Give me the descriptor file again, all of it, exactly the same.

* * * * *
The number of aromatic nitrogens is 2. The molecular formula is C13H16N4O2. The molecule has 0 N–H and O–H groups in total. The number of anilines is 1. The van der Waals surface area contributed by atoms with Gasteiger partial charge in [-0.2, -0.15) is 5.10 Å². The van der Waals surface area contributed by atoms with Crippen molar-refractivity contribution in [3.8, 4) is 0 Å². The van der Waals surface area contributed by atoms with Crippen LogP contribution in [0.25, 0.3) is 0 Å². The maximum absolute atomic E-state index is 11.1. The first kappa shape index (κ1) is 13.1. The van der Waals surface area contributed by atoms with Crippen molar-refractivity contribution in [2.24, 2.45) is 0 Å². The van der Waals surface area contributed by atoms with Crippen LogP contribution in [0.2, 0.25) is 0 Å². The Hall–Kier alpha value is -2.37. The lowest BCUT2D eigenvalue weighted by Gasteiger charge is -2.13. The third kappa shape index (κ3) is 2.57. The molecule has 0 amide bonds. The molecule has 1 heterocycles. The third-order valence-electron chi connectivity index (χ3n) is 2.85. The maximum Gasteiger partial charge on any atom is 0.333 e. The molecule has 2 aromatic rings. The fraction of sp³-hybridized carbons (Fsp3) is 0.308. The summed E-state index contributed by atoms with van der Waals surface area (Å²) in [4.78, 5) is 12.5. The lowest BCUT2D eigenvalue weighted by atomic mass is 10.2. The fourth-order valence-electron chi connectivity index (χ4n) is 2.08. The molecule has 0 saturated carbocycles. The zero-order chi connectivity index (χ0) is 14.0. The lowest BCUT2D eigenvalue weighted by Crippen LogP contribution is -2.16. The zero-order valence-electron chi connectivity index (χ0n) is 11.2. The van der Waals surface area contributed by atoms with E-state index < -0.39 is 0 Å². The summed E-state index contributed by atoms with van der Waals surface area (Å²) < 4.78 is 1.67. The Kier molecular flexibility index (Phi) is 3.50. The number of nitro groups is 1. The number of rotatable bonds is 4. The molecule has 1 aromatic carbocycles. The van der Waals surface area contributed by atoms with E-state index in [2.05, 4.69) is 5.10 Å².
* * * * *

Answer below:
The number of aromatic nitrogens is 2. The molecular formula is C13H16N4O2. The molecule has 0 N–H and O–H groups in total. The number of anilines is 1. The van der Waals surface area contributed by atoms with Gasteiger partial charge in [-0.2, -0.15) is 5.10 Å². The van der Waals surface area contributed by atoms with Crippen molar-refractivity contribution in [3.8, 4) is 0 Å². The van der Waals surface area contributed by atoms with Crippen LogP contribution in [0.25, 0.3) is 0 Å². The maximum absolute atomic E-state index is 11.1. The first kappa shape index (κ1) is 13.1. The van der Waals surface area contributed by atoms with Crippen molar-refractivity contribution in [2.24, 2.45) is 0 Å². The van der Waals surface area contributed by atoms with Crippen LogP contribution in [0.2, 0.25) is 0 Å². The Hall–Kier alpha value is -2.37. The lowest BCUT2D eigenvalue weighted by Gasteiger charge is -2.13. The third kappa shape index (κ3) is 2.57. The molecule has 0 amide bonds. The molecule has 1 heterocycles. The third-order valence-electron chi connectivity index (χ3n) is 2.85. The maximum Gasteiger partial charge on any atom is 0.333 e. The molecule has 2 aromatic rings. The fraction of sp³-hybridized carbons (Fsp3) is 0.308. The summed E-state index contributed by atoms with van der Waals surface area (Å²) in [4.78, 5) is 12.5. The lowest BCUT2D eigenvalue weighted by atomic mass is 10.2. The fourth-order valence-electron chi connectivity index (χ4n) is 2.08. The molecule has 0 saturated carbocycles. The zero-order chi connectivity index (χ0) is 14.0. The lowest BCUT2D eigenvalue weighted by Crippen LogP contribution is -2.16. The zero-order valence-electron chi connectivity index (χ0n) is 11.2. The van der Waals surface area contributed by atoms with E-state index < -0.39 is 0 Å². The summed E-state index contributed by atoms with van der Waals surface area (Å²) < 4.78 is 1.67. The Kier molecular flexibility index (Phi) is 3.50. The number of nitro groups is 1. The number of rotatable bonds is 4. The molecule has 1 aromatic carbocycles. The van der Waals surface area contributed by atoms with E-state index in [2.05, 4.69) is 5.10 Å².